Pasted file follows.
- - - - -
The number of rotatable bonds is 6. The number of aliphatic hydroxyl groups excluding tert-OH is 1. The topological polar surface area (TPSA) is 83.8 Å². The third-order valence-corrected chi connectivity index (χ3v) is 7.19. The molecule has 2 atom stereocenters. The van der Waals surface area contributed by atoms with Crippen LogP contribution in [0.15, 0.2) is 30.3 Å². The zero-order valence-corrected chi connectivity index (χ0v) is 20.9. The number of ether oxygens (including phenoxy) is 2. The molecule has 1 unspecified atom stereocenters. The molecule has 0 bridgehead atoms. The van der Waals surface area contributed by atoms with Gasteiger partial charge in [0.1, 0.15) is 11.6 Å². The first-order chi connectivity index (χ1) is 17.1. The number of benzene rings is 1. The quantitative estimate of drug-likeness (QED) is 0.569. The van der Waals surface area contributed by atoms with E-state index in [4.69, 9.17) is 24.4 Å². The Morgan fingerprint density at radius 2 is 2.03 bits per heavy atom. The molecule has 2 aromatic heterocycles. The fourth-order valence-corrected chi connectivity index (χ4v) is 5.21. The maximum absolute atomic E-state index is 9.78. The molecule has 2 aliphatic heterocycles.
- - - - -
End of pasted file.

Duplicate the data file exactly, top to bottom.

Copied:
The number of rotatable bonds is 6. The number of aliphatic hydroxyl groups excluding tert-OH is 1. The topological polar surface area (TPSA) is 83.8 Å². The third-order valence-corrected chi connectivity index (χ3v) is 7.19. The molecule has 2 atom stereocenters. The van der Waals surface area contributed by atoms with Crippen LogP contribution in [0.15, 0.2) is 30.3 Å². The zero-order valence-corrected chi connectivity index (χ0v) is 20.9. The number of ether oxygens (including phenoxy) is 2. The molecule has 1 unspecified atom stereocenters. The molecule has 0 bridgehead atoms. The van der Waals surface area contributed by atoms with Gasteiger partial charge in [0.1, 0.15) is 11.6 Å². The first-order chi connectivity index (χ1) is 17.1. The number of benzene rings is 1. The quantitative estimate of drug-likeness (QED) is 0.569. The van der Waals surface area contributed by atoms with E-state index in [4.69, 9.17) is 24.4 Å². The Morgan fingerprint density at radius 2 is 2.03 bits per heavy atom. The molecule has 2 aromatic heterocycles. The fourth-order valence-corrected chi connectivity index (χ4v) is 5.21. The maximum absolute atomic E-state index is 9.78. The molecule has 2 aliphatic heterocycles.